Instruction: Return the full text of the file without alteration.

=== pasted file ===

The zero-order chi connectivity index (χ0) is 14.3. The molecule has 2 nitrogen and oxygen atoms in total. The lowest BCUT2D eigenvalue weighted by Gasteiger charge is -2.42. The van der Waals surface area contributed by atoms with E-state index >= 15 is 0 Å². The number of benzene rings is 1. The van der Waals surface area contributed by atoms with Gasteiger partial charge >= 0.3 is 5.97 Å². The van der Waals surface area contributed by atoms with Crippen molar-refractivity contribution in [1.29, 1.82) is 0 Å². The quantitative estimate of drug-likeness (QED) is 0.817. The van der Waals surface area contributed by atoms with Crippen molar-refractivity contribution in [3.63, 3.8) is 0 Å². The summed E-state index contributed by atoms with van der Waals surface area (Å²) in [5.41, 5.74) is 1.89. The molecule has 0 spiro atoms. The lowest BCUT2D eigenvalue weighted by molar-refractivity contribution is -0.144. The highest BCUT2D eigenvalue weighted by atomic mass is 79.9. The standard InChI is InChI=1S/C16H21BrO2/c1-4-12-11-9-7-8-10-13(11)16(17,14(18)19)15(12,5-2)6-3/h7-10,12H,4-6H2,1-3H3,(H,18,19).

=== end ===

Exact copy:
The zero-order chi connectivity index (χ0) is 14.3. The molecule has 2 nitrogen and oxygen atoms in total. The lowest BCUT2D eigenvalue weighted by Gasteiger charge is -2.42. The van der Waals surface area contributed by atoms with E-state index >= 15 is 0 Å². The number of benzene rings is 1. The van der Waals surface area contributed by atoms with Gasteiger partial charge >= 0.3 is 5.97 Å². The van der Waals surface area contributed by atoms with Crippen molar-refractivity contribution in [1.29, 1.82) is 0 Å². The quantitative estimate of drug-likeness (QED) is 0.817. The van der Waals surface area contributed by atoms with Crippen molar-refractivity contribution in [3.63, 3.8) is 0 Å². The summed E-state index contributed by atoms with van der Waals surface area (Å²) in [5.41, 5.74) is 1.89. The molecule has 0 spiro atoms. The lowest BCUT2D eigenvalue weighted by molar-refractivity contribution is -0.144. The highest BCUT2D eigenvalue weighted by atomic mass is 79.9. The standard InChI is InChI=1S/C16H21BrO2/c1-4-12-11-9-7-8-10-13(11)16(17,14(18)19)15(12,5-2)6-3/h7-10,12H,4-6H2,1-3H3,(H,18,19).